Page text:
Wednesday, February 16, 2011

Food Photography Obsession?

Are you like me and take pictures of every awesome dish you order at a restaurant, or take pictures throughout your cooking process like most foodie bloggers are doing these days? Would you say you have a food photography obsession? Lol well I sometimes feel weird taking pictures of my food in public, but after reading this article I shouldn't feel so ashamed :o)

I came across this article this morning - I get Google alerts on many topics, and one is specifically food photography. It usually sends me pretty generic articles and updates, but every now and then I read a great article or learn some great tips for photography and shooting food items.

Well this morning was one of those articles. The original writer nails the point - Experienced photographers and chefs probably hate most of the photos they see online of food, or watching people in restaurants whip out their smartphone to take a quick pic of their dinner and post it on Facebook...but David Hammond has a great point, taking these quick pics and snapping every step of your cooking process is actually a healthy habit to practice. It means your spending more time with your food, appreciating the process and smells - Where on the other hand, the people that aren't documenting their food are probably the ones who are in line at Chick-Fil-A, eating on their way to the meeting they are late to, and spilling crumbs all in their car. They probably have no idea what the wonderful Polynesian sauce tastes like or what slowing down your eating feels like :o)

Enjoy the article!


Like many of my friends, I take a photo of almost every restaurant meal I eat. I do that because I never know when I might need a picture of something I've eaten for something I'm writing.

Also, maybe I'm a little obsessive.
Those of us who whip out cameras or iPhones to shoot our food are no longer considered eccentrics.
I get the sense, though, that chefs wish amateur photographers would dial down their urge to document every dish.
Jeff Kauck is a professional photographer who has shot the culinary creations of some of Chicago's leading chefs, including Tony Mantuano of Spiaggia, Ryan Poli of Perennial and Alinea's Grant Achatz.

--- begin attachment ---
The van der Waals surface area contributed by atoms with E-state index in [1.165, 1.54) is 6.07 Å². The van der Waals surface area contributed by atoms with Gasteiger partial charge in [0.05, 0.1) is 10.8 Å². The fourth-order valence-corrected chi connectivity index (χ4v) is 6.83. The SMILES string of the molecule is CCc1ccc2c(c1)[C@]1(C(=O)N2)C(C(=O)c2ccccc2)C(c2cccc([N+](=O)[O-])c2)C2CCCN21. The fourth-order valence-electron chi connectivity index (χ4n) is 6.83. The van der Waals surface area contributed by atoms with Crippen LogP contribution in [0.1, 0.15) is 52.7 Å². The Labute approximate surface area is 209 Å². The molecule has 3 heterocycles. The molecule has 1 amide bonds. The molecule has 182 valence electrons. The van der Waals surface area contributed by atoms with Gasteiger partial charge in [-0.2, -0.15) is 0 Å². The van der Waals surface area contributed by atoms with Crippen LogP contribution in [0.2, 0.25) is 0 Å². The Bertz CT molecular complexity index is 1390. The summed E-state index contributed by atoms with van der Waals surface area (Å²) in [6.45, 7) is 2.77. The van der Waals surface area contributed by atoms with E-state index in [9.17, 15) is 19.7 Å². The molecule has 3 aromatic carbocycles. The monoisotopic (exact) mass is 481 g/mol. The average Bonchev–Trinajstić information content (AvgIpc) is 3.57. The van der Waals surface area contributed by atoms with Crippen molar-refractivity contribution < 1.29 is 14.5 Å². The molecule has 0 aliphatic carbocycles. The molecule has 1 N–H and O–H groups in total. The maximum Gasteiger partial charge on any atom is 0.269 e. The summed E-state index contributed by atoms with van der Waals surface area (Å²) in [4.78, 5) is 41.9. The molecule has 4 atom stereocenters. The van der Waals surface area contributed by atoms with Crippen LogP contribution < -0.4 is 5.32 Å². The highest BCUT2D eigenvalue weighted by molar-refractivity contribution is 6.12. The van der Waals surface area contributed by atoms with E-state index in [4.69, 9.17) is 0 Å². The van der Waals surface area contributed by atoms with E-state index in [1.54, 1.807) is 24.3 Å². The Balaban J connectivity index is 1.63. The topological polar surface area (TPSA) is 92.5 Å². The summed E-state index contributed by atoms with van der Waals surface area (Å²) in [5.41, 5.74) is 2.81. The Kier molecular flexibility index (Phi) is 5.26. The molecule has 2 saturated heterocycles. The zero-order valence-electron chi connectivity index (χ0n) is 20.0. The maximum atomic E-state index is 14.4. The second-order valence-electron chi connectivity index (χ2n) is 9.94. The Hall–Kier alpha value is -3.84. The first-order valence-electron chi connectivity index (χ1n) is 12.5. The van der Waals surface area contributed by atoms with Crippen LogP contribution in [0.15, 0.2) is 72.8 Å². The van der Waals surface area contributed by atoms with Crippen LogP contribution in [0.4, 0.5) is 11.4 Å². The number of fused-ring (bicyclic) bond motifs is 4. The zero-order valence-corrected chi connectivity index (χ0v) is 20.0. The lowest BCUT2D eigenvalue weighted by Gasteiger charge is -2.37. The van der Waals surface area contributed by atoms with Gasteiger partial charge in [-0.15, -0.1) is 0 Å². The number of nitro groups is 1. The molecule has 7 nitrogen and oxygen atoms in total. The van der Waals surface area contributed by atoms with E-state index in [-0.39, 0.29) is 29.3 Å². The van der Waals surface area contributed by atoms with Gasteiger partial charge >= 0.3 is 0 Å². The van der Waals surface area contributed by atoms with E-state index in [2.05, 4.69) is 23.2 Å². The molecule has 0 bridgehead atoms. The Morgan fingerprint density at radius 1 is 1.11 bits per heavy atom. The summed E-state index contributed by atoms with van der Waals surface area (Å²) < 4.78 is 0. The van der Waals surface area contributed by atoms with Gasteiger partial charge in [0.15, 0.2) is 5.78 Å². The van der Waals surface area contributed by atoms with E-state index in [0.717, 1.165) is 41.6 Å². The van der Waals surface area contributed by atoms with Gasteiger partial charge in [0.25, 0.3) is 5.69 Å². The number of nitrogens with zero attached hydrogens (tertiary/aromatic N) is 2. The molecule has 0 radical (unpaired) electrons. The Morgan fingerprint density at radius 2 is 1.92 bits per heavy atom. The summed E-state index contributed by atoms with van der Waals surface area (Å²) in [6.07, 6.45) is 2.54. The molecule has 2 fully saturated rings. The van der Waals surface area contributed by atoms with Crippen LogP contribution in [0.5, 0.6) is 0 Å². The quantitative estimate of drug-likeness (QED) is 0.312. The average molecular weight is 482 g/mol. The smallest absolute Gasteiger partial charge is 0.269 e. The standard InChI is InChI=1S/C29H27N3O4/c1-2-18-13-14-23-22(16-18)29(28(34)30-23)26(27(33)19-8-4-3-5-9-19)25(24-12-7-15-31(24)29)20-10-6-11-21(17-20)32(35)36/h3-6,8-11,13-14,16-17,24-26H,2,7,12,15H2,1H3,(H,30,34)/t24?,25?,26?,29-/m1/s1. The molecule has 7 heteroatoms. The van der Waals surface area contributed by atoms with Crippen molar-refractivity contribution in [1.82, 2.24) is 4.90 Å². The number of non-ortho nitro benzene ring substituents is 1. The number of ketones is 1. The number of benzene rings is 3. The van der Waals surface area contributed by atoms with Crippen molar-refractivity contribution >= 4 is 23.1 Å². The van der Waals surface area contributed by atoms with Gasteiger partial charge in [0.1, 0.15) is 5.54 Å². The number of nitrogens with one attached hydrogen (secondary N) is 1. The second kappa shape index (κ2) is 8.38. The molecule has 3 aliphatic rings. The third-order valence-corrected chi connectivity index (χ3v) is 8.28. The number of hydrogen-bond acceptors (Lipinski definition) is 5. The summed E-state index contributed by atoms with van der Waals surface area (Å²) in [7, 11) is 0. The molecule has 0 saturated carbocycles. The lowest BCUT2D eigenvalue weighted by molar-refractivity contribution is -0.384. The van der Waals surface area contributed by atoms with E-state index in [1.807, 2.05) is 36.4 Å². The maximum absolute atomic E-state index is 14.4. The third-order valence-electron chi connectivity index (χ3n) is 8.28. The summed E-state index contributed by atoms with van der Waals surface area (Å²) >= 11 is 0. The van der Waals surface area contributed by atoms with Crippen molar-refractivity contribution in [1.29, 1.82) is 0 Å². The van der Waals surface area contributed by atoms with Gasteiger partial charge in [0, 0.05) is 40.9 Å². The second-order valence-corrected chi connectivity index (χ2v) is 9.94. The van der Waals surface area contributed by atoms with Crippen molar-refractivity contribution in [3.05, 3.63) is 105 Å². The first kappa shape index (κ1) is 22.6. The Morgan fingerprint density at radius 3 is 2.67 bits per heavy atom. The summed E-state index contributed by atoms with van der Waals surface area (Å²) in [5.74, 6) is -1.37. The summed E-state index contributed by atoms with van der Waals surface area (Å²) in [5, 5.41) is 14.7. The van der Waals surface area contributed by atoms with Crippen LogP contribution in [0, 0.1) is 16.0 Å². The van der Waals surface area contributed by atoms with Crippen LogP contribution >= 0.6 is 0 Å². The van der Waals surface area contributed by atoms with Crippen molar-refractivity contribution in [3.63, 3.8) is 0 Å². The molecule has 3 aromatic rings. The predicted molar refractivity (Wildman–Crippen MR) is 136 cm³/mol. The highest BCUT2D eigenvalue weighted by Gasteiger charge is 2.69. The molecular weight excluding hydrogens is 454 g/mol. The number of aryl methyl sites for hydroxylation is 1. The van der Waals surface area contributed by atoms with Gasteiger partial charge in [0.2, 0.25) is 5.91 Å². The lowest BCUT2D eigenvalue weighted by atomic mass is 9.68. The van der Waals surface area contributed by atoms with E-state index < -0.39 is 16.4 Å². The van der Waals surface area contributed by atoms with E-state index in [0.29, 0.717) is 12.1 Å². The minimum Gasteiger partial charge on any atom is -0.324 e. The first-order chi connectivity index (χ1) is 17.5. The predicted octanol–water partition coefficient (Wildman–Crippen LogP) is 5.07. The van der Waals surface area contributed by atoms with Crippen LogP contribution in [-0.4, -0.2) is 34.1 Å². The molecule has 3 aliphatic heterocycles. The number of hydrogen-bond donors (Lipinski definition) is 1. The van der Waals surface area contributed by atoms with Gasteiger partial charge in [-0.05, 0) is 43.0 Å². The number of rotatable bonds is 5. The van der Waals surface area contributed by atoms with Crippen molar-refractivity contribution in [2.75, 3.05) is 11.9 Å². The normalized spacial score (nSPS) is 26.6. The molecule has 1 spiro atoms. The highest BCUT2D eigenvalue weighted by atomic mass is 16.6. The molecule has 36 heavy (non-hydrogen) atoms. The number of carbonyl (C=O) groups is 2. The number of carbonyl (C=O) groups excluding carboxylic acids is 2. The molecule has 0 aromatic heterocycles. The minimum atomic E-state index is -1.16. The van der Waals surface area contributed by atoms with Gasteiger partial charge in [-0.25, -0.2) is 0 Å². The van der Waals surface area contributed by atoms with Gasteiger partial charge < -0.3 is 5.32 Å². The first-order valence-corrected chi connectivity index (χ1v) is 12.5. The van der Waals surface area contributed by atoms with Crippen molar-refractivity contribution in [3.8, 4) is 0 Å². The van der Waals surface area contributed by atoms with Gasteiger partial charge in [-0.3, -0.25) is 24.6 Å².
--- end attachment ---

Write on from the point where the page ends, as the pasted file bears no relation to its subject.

Kauck told me that Achatz, for one, "sometimes worries that his food is being appreciated only visually," and that when guests photograph his food, "they're not really concentrating on the aroma and thoughtfulness that went into it."
But Kauck believes shooting food is a way to spend more time with it and appreciate it more.
"In America, a lot of times we eat while driving in the car. We're rushed," he says. "I think it's wonderful to slow down, sit at a table and capture the food with a photograph. If that increases everyone's appreciation of the food, so much the better."
What can non-professional photographers do to improve the quality of their photos?
"Definitely turn off the flash," Kauck says. "With a flash, you lose the mood of the room.
"And find interesting angles. There's a tendency to bring the camera to eye, because at dinner you're usually in a chair, but there are other angles that are more interesting. A low angle, for instance, is more majestic. Or you can crop halfway through the food and show the ambiance of the room."
Fancier photography requires a more sophisticated camera. I asked Ronnie Kap­lan, the best "amateur" food photographer I know, what kind of camera he'd recommend to a non-professional food enthusiast.
"The Canon EOS 550D is the way to go," Kaplan says. "I've seen them for under $900, and this camera is going to be great for food in low-light situations. It shoots in several modes, which gives you the maximum amount of post-production capability."
Whether or not you have the eye and an expensive camera, remember this: The art of food is transient. If you can capture how that beautiful dish looks at the moment it's set before you, you can continue to appreciate it long after the table has been cleared.
David Hammond is an Oak Park writer, Chicago Public Radio contributor and founder/moderator of culinary chat site Questions,comments, tips? E-mail